I. The Company Overview
Enron was founded originally as a natural gas pipeline company in Houston, Texas in 1985 and quickly expanded into creating a market for itself - the energy trade. Their business included many long term risky investments that had no short term revenues, which lead the company to create special purpose entities (SPE’s) to spread the risk of these investments. Although this spread of risk was in itself not illegal, the way the SPE’s were created and ultimately managed was. To create these illegal SPE’s, Enron used the 3% rule (EITF 90-15), which states that 3% of subsidiary’s startup capital must come from an outside investor; Enron actually received this outside investment from managers in Enron or their wives.
Enron’s auditor has also been accused of conducting business in an unethical manner in its attempt to retain the loyalty of Enron executives. Current laws and SEC regulations allow firms like Arthur Andersen to provided consulting services to a company and then turn around and provide the audited report about the financial results of these consulting activities; therefore making an “independent audit” by Arthur Andersen independent in name only.
Our legal system allows companies like Enron to manage their own employee pension funds, producing a conflict of interest because the company has an incentive to use these funds in ways that benefit the company even when they negatively affect employees. Most companies also have codes of ethics that prohibit managers and executives from getting involved in another business. The managers and executives are faced with a conflict of interest because they have a duty to act in the best interest of the company and its shareholders.
Enron’s top level management violated several accounting laws, SPE laws, and bent the accounting rules to satisfy their own desires to profit in the short term, completely ignoring long term repercussions for investors, stockholders, employees and the business itself. When Enron corrected these problems in their financial statements, they restated with a loss of $609 million, Wall Street devalued their equity by $1.2 billion, and less than a month later filed for bankruptcy.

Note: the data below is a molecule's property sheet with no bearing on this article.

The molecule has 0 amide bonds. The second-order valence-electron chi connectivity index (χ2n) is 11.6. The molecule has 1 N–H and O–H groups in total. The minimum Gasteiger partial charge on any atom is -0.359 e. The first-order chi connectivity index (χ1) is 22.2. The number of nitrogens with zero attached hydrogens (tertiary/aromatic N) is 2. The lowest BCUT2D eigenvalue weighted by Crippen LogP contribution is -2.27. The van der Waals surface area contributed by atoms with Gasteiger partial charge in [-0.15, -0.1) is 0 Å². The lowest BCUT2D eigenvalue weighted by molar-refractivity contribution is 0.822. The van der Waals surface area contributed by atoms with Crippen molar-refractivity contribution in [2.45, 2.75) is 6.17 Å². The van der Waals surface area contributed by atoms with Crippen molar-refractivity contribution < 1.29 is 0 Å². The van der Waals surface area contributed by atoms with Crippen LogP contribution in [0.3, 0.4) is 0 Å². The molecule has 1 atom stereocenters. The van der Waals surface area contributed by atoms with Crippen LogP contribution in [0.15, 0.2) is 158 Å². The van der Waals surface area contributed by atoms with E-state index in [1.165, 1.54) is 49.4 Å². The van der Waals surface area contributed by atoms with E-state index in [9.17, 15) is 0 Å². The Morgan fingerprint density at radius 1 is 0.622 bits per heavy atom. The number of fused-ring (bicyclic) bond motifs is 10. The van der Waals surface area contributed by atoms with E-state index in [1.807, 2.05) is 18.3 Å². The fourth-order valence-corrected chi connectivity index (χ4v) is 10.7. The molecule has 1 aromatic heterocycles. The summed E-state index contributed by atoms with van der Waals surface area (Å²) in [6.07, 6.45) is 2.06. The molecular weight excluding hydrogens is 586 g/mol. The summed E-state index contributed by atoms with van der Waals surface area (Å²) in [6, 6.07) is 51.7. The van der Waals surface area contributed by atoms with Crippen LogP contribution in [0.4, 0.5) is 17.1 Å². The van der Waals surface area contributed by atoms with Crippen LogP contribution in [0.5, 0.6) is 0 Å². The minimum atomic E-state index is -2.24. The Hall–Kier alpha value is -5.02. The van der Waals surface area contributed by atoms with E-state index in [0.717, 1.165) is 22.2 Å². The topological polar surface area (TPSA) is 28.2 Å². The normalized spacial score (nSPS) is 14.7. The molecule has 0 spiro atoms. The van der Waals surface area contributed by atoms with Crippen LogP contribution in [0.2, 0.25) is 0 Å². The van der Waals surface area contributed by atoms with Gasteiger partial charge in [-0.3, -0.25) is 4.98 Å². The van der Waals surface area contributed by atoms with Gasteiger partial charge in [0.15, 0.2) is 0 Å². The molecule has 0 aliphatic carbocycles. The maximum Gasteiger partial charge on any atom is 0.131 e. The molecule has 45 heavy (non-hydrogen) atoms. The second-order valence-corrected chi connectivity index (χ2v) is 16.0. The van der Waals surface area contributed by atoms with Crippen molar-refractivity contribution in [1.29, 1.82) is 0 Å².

Most of the problems faced by Enron derive from the immoral and unethical actions taken on by the board of directors in their attempt to achieve personal profits. In order to prevent these unethical acts from re-occurring among other organizations, there needs to be an emphasis on the integrity of executives. Due to accounting frauds of organizations such as Enron, the SEC has begun to take significant steps in preventing loopholes within the accounting and financial disclosure system by enacting the Sarbanes-Oxley bill. Due to the accounting frauds that occurred in the Enron scandal, several accounting firms have begun reorganizing their employees towards remaining loyal to the ethical standards demanded by the SEC. In order for companies to prevent an Enron-like scandal, there needs to be supervision over managers and executives as they exercise their own business judgments about what is in the best interest for an organization.
II.1 Accounting Firm and Partners Involved
It was the job of Andersen Consulting, one of the nation’s top five recognized accounting firms, to ensure the accuracy and reliability of the financial statements of Enron so that creditors and investors could make good financial decisions. However, it is now Andersen that is under investigation for illegal and unethical accounting practices which places both companies, Andersen and Enron, in the spotlight in the largest account fraud cases at the time. Enron hired Andersen, the reputable accounting firm, , to conduct corporate financial audits. Enron was one of Andersen’s largest accounts, and also a major business partner to Enron as they sold...
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